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Nanoparticle Synthesis and Assembly Faraday Discussion: Recap and My Work

July 27, 2015

Nanoparticle_Synthesis_Assembly_Faraday_Discussion1Advanced Photon Source at Argonne National Laboratory, site for Faraday Discussion

Faraday Discussion, organized by Faraday Division of Royal Society of Chemistry in UK, is one of the most important international scientific conferences focused on physical chemistry and related fields. The Discussion is named after 18th century English scientist Michael Faraday who discovered electromagnetic induction, and it has been a high impact conference for over 100 years.

Faraday Discussion has a special form that all the presentations are full length research papers which are distributed to all participants before the meeting. The majority of the meeting time is to discuss the papers. Everyone contributes to the discussion by challenging or commenting on the authors’ work and can present their own research results. The presented papers and an organized written form of the discussion are published in the journal Faraday Discussions (Impact Factor 4.606). The discussions may contain original ideas, valuable suggestions, and new results, which are as important as the presented papers, and thus they are formatted as articles and can be cited independently.

Nanoparticle Synthesis and Assembly Faraday Discussion was held at Argonne National Laboratory on April 20-22, 2015. This was the 3rd time that the conference took place in the United States. The topics of this Faraday Discussion were focused on nanoparticle synthetic methods, theoretical insights, self-assembly and directed assembly.

Relevant Talks and Posters

The introductory lecture was given by Dr. Paul Alivisatos (Lawrence Berkeley National Laboratory) who received Spiers Memorial Award from the conference. Dr. Alivisatos showed a series of fascinating studies using in situ Transmission Electron Microscope (TEM).

Dr. Christophe Petit (Pierre and Marie Curie University, France) introduced his achievement in synthesis of shape-controlled Pt, PtCo, and PtPd nanoparticles, which could be used as high performance catalysts for fuel cells. They investigated reaction process by changing parameters such as elemental composition in the alloy etc.

Dr. Christina Graf (Freie Universitaet Berlin, Germany) presented interesting results of their kinetic study on the aggregation and growth of PEG-protected gold nanoparticles (Au NPs) in halide solutions.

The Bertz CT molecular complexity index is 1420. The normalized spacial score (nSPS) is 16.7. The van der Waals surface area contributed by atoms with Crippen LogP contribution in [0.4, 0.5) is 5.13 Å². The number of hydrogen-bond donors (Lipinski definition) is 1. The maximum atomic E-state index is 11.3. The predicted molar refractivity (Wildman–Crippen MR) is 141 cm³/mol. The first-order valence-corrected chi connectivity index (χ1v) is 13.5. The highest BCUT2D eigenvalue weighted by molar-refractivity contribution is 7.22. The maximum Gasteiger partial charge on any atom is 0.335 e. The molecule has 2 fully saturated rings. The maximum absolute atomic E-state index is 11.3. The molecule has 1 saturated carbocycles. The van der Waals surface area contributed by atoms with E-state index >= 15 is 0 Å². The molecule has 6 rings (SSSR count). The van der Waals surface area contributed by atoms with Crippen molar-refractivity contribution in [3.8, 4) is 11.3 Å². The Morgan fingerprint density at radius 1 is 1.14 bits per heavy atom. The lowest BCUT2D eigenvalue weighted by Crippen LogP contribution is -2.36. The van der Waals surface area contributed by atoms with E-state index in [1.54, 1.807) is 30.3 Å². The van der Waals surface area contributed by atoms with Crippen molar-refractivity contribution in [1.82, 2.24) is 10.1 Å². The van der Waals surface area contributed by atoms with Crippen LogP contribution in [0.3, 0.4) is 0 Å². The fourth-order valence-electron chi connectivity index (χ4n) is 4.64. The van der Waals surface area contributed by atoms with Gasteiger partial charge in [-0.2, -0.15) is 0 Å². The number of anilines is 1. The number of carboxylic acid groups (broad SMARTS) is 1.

Dr. Brian Korgel (University of Texas at Austin) discussed the heating effect on the nanocrystal superlattices. They found that upon increasing temperature, the C18SH protected Au NPs switched from disordered state into ordered BCC packing structure. Interestingly, this process is reversible when cooling down.

Dr. Matthew Martin (Khalifa University, United Arab Emirates) presented his poster about synthesis, self-assembly, and dis-assembly of thiolate protected nanoparticles. The highlight of their research is that they could synthesize homogeneous particle lattice membrane as large as several inches long.

My Work

Yangwei_Liu_Poster_Faraday_Discussion2015I presented my poster entitled “Synthesis of Highly Monodisperse Alkanethiolate Protected Silver Nanoparticles by Modified Aging Process”. In recent years, a series of progress has been achieved to understand the synthetic process for noble metal nanoparticles smaller than 5 nanometers. Great emphasis has been placed on resolving the precursor states in the existed studies. However, relatively less efforts have been taken to explore the post-synthesis aging process. In this presentation, we report our recent progress on the fine control of alkanethiolate-protected silver nanoparticles (Ag NPs) by using a modified method combining with digestive ripening under a range of conditions. The Ag NPs of 3.4 nm have been successfully synthesized with very high homogeneity (7%). A series of influential factors including Ag : ligand ratio, carbon chain length, and temperature have been systematically investigated. The chemical explanation has also been proposed. This study will lead to deeper understanding of the particle growth, and provide better control over the size and homogeneity of the Ag NPs for further applications.

Nanoparticle_Faraday_Discussion_David_Schiffrin_Yangwei_LiuPhoto with Dr. David Schiffrin during Faraday Discussion at Argonne National Lab

It was an honor to meet with Dr. David Schiffrin (University of Liverpool), the inventor of the widely used nanoparticle synthetic route Brust-Schiffrin Method (BSM), during the break of the meeting. I talked with him about my silver nanoparticle synthesis and my research of improving this method to better fit silver system, which is much more difficult to deal with than the original gold system. Dr. Schiffrin was kind enough to share his insight into the development and encouraged my efforts.

Award and Honor

I am so delighted to be awarded with Registration Fee Waiver as well as a Bursary from the Faraday Division of Royal Society of Chemistry.

Related Links

1. Nanoparticle Synthesis and Assembly Faraday Discussion
2. The journal Faraday Discussions, Volume 181, Aug 2015
3. My publications in this volume
Faraday Discussions, 2015, 181, 147-179.
Faraday Discussions, 2015, 181, 299-323.
Faraday Discussions, 2015, 181, 365-381.

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